Students may choose from two streams within this course – performance or technology, and may complete a number of competencies in their choice of a Contemporary, Classical, Jazz or Musical Theatre context.

This course is run in two parts and provides students with the opportunity to complete a full Certificate III over Year 11 and 12, providing them with a recognised industry qualification as well as a credit of 6 units towards their WACE. A Certificate III will provide students with credit towards WAAPA entry into the Diploma and Advanced Diploma courses (Music Performance or Audio Engineering), SAE (School of Audio Engineering) or another area of study.

Our College partners with Cosamp, a registered training organisation for the Certificate III in Music. Students selecting this course will be enrolled with this RTO and inducted into their requirements at the beginning of Year 11.

Whilst this is predominantly a practical class, written components will be required. These must be completed in full and to a high standard in order to meet the requirements of the course.

Cost:  There is an additional cost of $250 to cover the VET auspicing and workshop fees.

Prerequisite: Nil. The study of the Certificate II in Music is an advantage but not essential. Some previous instrumental or vocal experience (beginner level acceptable) is required to complete this course.

Pathway: Certificate III Music Industry (Part Two) in Year 12.

The Music ATAR course involves the study of the European tradition of music and its development over time. Music is an aural art form that involves the exploration, organisation and manipulation of sound and silence. Music has the capacity to engage, inspire and enrich students, stimulating imaginative and innovative responses and fostering critical thinking and aesthetic understanding. Music is processed through aural discrimination, memory and emotional response, all of which interact with each other and with physical processes as a means of perceiving, learning, composing and performing.

Students listen, perform, improvise, compose and analyse music, developing skills to confidently engage with a diverse array of musical experiences both independently and collaboratively. Through continuous sequential music learning, students develop music knowledge, skills and understanding to create, communicate and evaluate music ideas with increasing depth and complexity. Students are encouraged to reach their creative and expressive potential, communicating ideas with current and emerging technologies.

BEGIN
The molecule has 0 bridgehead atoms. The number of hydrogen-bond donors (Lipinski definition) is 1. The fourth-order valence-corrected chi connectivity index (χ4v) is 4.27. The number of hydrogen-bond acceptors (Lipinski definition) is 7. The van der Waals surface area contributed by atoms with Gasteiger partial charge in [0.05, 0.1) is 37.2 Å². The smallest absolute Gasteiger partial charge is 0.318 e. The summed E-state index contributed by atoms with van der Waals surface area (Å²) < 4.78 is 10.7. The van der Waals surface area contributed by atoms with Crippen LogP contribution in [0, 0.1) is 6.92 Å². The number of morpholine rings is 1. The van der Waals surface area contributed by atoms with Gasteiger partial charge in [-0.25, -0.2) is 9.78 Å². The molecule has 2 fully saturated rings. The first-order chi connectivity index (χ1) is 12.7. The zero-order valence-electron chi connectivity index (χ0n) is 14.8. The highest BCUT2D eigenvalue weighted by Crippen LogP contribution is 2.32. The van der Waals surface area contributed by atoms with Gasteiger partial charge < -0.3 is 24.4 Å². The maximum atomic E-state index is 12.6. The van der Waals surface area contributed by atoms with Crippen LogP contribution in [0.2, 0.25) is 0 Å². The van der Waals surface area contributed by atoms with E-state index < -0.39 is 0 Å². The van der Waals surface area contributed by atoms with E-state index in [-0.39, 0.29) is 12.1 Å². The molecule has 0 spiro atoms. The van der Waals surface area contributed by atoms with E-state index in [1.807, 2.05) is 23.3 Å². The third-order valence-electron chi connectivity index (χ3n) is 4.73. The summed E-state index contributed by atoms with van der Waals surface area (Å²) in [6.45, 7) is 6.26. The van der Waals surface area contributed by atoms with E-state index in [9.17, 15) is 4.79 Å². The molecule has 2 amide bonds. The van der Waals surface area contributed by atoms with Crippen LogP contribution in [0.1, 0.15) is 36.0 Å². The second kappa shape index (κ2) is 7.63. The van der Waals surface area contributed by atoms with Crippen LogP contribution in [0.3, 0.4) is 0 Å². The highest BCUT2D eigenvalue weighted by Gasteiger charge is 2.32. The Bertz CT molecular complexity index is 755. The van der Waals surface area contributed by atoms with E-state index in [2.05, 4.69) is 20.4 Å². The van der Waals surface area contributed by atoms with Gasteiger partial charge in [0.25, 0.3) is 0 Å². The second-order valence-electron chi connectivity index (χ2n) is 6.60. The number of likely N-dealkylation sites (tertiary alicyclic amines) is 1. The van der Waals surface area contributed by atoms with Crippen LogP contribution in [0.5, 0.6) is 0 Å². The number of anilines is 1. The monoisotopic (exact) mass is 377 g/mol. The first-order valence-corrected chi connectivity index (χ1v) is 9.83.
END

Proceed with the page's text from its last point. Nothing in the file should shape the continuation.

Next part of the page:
Music is an expression of human experience and has a universal place in every culture across the globe and throughout history. Studying music provides the basis for significant lifelong engagement and enjoyment, and fosters understanding and respect for all music and music practices across different times, places, cultures and contexts.

The course is 50% practical (performance or composition portfolio) and 50% written (aural and theory, investigation and analysis, and composition and arranging).

Unit One: Choral (non-compulsory area and subject to change)

Across the two units, students extend and apply their skills, knowledge and understanding of music to create, communicate and evaluate music ideas with increasing depth and complexity. They continue to develop and consolidate aural and music literacy skills, learning how the elements of music can be applied, combined and manipulated when listening, performing, composing and analysing music.

Students explore how social, cultural and historical factors shape music, developing an understanding of music conventions and practices in the specific context selected for study. They apply critical listening and thinking skills and develop aesthetic understanding through comparing and analysing musical works.

Students are encouraged to reach their creative and expressive potential, developing skills and stylistic awareness to confidently engage in music making as performers and/or composers and audience members, both individually and collaboratively.

Unit Two: Concerto (compulsory genre)

In this unit, students study the genre of Chamber Music, looking at the development of this genre over a variety of eras. Students develop skills in the analysis of chamber works and ensembles, composition, music theory, aural perception and concert practice. Students develop historical knowledge and high-level analysis skills whilst looking at this genre. In this unit, students study the Classical and Romantic eras in depth, as well as a number of prominent choral works.

Prerequisites: 

  • Year 10 Prendiville Specialised Music (PSM) B grade or higher
  • Working at AMEB performance Grade 4 or above 
  • Year 10 English C grade or higher
    AND
  • Students are required to have their instrumental tutor sign off on their ability to perform at an ATAR level and must book an interview with the Head of Performing Arts.

Special exemptions apply to new students to Prendiville and individual cases, at the discretion of the Head of Performing Arts. Please speak to Mr Hislop for further information.

Course requirements: Students must be enrolled in individual tuition (30 minutes or 45 minutes) within the College or externally for the duration of the year on their principal study instrument/voice. Ongoing rehearsals and performances with a professional accompanist throughout the year also incur additional fees.

Pathway: Units 3 and 4 ATAR Music in Year 12